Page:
By Terri Butler MP, Senator Patrick Dodson and Josh Wilson MP

29 November 2021

Four years after the promised review came and went, today’s announcement that the Morrison Government will partner with the First Nations Heritage Alliance on a co-design process for considering cultural heritage reform is welcome but woefully overdue.

We look forward to learning more about the scope of work to be undertaken by this partnership, and the associated timelines.  We don’t understand why the government hasn’t taken steps to address known failures in the heritage protection framework and processes, including processes within the Minister’s office that failed in the case of the Juukan Gorge tragedy.  A repeat of Juukan Gorge could still occur right now, so there is no time to waste.
Labor has always said that First Nations peoples must be at the centre of decision-making on all the key issues – including heritage protection – if Australia is to make real progress in closing the gap and reconciliation.
It is understandable that First Nations peoples would be sceptical and worried that this announcement is yet another empty promise from a government that has been dragged to action 18 months after the terrible fiasco at Juukan Gorge – a national tragedy that involved the loss of cultural heritage of immeasurable value.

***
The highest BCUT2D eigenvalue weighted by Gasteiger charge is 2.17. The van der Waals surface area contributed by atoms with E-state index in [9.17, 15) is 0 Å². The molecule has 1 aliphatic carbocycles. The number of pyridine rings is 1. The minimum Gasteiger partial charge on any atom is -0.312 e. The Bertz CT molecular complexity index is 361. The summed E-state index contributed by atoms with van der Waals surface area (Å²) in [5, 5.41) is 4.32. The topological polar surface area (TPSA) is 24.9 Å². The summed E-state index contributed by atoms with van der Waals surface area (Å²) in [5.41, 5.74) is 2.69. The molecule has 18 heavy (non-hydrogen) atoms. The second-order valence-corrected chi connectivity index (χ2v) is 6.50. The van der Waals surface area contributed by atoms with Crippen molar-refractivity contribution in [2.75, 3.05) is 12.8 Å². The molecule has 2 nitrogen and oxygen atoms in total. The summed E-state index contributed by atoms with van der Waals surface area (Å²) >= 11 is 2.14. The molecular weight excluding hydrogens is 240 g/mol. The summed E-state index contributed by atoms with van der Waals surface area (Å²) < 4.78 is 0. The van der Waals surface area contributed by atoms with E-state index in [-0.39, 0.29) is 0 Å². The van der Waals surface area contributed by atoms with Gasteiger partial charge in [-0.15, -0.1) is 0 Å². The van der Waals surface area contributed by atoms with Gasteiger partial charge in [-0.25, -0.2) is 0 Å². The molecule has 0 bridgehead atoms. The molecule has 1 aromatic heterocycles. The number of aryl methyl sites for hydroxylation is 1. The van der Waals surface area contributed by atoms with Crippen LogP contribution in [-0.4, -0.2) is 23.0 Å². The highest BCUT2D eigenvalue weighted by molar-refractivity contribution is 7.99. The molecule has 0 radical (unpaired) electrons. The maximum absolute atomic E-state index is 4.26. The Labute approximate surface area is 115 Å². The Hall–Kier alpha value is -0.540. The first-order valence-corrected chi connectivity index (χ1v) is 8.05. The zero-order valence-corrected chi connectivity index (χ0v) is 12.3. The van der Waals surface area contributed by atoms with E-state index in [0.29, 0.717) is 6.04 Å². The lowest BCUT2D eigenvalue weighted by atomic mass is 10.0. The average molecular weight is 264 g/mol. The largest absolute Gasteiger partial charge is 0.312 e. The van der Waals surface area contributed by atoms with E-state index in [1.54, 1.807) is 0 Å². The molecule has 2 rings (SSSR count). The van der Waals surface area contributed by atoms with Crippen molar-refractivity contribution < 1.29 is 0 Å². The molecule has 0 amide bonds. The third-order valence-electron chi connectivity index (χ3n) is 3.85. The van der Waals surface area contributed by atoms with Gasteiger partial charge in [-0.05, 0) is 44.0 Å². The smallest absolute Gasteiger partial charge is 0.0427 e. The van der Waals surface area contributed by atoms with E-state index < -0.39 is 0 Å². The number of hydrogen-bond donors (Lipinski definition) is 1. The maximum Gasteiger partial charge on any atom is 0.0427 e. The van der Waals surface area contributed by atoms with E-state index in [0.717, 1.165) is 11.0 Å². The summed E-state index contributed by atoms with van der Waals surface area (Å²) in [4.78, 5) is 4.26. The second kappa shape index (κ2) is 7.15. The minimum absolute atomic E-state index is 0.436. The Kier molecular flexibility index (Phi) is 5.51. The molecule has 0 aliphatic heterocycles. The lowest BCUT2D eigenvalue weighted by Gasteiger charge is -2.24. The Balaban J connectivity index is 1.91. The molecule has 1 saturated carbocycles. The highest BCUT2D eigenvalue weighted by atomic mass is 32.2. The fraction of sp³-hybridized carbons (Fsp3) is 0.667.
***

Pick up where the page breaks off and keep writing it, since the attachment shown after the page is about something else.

Let’s not forget that the Coalition Government promised in two separate government strategies – back in 2015 – to deliver a review of national cultural heritage protection laws by December 2017.  Earlier this year, Departmental officials confirmed they had not been instructed by this government to commence such a process at any point.
Following the 2020 destruction of Juukan Gorge, Sussan Ley promised to prioritise reform, yet her minimal actions since – namely, a single roundtable with her state counterparts more than 12 months ago – indicate that meaningful change has not been a priority.
This is despite a key recommendation from the Minister’s own appointee – Professor Graeme Samuel AC – who in his final report of the EPBC Act Review said that “a comprehensive review of national level Indigenous cultural heritage protection legislation is needed.”
Similar recommendations were also included in the interim and final reports of the bipartisan Parliamentary Inquiry into the Destruction of Juukan Gorge.
Despite today’s announcement, the question remains: why has it taken the Coalition Government eight years and a national tragedy to step up and start addressing the need to engage First Nations peoples with respect to their cultural heritage?